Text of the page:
As companies take time today to recognize their staffs on Employee Appreciation Day, the Labor Department has provided another indicator that business leaders realize the value of workers — by hiring them.
For the month of February, United States employers added 379,000 jobs, blowing past the predictions of economic experts, who had forecast an increase of 200,000 jobs.
Most of the gains during the month came from increased hiring in the hospitality and leisure sectors, as many states continued to roll back COVID-19 health restrictions that raised occupancy rates for hotels and restaurants, and allowed for the return of sporting events and other entertainment.
The U.S. also saw smaller gains in the health care, temporary help and manufacturing sectors, as well as in retail trade, which added 41,000 jobs. In keeping with previous trends, general merchandise stores recorded the largest increase among retailers (up by 14,000). Clothing and accessories stores, meanwhile, continued to suffer from softness in their businesses, shedding 20,000 jobs during February.
Despite the increased hiring, the U.S. unemployment rate remained unchanged, holding steady at 6.2%, with 10 million Americans still out of work. Those figures represent a significant decline from April 2020, when unemployment peaked at 14.7%; however, they are still well above pre-pandemic levels (in February 2020, the rate was 3.5%).
In recent weeks, experts have issued upbeat predictions for an economic recovery in the U.S., as more Americans get vaccinated against COVID-19. Last month, the National Retail Federation forecast that the retail industry could have one of its best years in 2021, with retail sales expected to grow between 6.5% and 8.2% to more than $4.33 trillion.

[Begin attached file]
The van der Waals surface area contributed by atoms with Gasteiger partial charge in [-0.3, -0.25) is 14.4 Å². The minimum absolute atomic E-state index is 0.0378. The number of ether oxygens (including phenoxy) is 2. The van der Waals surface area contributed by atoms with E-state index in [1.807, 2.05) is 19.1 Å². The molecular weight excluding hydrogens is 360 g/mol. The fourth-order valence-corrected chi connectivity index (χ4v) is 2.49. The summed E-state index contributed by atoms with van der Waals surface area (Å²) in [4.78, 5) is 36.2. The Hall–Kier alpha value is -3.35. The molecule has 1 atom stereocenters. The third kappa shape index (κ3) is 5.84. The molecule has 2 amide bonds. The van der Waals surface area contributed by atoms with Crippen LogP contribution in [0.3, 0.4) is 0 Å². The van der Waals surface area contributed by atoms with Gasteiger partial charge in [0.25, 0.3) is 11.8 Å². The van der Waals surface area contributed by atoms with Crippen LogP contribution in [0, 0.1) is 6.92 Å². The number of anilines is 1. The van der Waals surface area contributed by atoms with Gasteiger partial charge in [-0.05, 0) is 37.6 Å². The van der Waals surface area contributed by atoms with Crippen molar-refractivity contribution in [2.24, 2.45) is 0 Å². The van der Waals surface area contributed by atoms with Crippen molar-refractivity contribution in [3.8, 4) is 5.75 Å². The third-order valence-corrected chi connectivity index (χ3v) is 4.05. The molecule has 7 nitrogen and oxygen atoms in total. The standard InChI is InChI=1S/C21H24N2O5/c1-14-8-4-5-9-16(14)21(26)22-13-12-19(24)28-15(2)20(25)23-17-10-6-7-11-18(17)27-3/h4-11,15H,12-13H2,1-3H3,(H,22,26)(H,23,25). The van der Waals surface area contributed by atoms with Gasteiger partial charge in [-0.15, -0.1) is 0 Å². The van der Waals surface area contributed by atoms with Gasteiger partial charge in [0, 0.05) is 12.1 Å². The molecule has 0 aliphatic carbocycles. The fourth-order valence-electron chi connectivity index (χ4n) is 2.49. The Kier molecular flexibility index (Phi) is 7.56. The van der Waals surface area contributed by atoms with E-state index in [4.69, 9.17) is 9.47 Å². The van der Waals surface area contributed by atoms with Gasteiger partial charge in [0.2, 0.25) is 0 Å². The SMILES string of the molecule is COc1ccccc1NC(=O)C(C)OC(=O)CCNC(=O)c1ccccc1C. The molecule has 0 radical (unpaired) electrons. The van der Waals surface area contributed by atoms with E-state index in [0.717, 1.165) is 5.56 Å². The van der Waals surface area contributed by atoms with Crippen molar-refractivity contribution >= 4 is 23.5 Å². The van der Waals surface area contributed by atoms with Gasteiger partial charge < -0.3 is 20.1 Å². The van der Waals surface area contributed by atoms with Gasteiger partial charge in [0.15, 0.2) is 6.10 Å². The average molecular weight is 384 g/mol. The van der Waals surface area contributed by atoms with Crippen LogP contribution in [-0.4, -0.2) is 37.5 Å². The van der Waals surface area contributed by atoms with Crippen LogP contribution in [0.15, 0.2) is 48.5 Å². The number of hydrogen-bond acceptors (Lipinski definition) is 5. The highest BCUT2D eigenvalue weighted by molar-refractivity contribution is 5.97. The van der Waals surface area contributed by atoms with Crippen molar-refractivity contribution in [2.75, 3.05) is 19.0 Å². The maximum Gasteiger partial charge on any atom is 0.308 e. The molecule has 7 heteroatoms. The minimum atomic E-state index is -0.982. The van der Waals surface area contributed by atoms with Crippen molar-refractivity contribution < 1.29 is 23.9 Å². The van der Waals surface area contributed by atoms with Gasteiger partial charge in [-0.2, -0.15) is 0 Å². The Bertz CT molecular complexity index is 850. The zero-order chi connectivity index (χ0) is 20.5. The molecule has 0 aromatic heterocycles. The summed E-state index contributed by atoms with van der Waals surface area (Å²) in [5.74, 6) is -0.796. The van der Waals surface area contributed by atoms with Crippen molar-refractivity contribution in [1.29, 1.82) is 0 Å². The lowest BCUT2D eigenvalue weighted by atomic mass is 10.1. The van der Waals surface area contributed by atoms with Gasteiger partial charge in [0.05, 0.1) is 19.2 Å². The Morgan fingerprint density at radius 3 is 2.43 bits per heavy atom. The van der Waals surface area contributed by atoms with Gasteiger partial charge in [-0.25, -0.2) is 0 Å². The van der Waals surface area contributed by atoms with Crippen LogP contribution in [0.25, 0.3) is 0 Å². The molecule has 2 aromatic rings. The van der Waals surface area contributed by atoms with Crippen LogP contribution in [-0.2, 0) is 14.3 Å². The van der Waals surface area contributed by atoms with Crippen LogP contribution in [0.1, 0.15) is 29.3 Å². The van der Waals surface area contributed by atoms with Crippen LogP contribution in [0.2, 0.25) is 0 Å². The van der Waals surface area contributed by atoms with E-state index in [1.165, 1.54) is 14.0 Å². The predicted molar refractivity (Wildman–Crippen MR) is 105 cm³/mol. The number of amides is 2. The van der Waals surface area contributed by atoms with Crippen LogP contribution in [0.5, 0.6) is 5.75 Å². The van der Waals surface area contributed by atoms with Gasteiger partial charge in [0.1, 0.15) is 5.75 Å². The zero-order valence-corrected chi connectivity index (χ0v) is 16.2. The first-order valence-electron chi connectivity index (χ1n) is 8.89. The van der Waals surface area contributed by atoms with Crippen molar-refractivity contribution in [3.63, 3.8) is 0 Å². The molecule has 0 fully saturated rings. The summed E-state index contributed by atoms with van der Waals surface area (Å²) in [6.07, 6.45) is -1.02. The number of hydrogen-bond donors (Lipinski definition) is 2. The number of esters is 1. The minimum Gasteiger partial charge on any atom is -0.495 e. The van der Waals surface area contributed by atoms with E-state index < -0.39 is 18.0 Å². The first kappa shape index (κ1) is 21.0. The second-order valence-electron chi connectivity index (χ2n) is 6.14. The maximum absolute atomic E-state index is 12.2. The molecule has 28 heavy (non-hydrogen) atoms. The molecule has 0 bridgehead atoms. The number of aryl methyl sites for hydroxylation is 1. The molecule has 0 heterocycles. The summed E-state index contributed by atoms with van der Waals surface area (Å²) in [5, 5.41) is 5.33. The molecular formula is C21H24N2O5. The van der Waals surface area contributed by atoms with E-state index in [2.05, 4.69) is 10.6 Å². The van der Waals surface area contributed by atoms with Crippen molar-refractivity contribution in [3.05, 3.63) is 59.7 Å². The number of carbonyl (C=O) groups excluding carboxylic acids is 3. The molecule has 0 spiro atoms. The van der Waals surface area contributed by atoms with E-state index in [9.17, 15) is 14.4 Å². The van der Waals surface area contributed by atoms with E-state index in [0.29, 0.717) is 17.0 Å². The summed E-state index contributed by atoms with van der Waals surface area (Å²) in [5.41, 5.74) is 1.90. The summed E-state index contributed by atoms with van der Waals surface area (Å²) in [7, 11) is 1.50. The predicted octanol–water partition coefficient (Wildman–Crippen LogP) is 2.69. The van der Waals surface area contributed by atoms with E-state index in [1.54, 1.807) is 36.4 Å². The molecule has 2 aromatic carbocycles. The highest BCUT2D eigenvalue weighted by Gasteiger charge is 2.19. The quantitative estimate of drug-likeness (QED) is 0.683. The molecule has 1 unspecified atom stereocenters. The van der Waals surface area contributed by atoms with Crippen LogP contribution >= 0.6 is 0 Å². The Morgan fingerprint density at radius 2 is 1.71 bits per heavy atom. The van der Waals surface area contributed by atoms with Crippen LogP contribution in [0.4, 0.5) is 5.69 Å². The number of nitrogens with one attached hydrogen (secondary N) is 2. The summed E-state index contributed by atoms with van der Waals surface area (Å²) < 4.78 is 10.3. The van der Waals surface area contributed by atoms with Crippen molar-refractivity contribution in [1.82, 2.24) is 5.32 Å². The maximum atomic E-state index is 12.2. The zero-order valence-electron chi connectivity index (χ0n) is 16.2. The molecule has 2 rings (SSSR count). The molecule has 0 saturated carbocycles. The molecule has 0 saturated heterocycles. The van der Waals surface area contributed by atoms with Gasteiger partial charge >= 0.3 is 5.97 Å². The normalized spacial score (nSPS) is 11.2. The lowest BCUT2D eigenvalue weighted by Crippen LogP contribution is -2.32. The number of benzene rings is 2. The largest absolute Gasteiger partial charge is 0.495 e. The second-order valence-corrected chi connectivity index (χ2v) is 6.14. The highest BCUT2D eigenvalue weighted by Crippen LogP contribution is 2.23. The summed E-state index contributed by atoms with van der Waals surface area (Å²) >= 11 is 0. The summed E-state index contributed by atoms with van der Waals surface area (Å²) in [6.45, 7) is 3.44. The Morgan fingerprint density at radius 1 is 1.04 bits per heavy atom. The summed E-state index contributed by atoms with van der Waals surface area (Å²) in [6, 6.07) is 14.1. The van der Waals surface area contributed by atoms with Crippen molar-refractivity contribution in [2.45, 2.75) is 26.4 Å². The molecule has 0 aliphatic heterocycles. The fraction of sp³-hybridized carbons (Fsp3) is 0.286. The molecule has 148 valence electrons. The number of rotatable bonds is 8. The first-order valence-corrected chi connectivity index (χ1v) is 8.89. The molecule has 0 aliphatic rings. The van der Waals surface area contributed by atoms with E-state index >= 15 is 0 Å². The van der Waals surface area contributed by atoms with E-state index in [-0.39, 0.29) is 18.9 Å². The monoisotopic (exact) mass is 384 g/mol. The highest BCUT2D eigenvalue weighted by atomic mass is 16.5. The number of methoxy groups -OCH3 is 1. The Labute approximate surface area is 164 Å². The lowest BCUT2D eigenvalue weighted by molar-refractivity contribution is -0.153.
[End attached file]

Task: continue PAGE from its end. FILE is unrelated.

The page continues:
However, if the February job numbers are any indication, the improvements in business so far are not benefiting every community equally, as minorities continue to have higher rates of unemployment compared with white workers.
According to the Labor Department, the jobless rate for Black and Hispanic workers was largely unchanged in February, remaining disproportionately higher, at 9.9% and 9.5%, respectively. Unemployment among Asian Americans declined to 5.1 percent last month, while the rate for white workers held steady at 5.6%.
And while the jobless rate for women did see encouraging improvement, falling to 5.9% — the first time it has been lower than the rate for men since the start of the pandemic — Black women actually lost ground in February, as unemployment among that group increased to 8.9%, from 8.5% in January 2021.
Meanwhile, the jobless rate for white women was 5.2% in February and 8.5% for Hispanic and Latino women.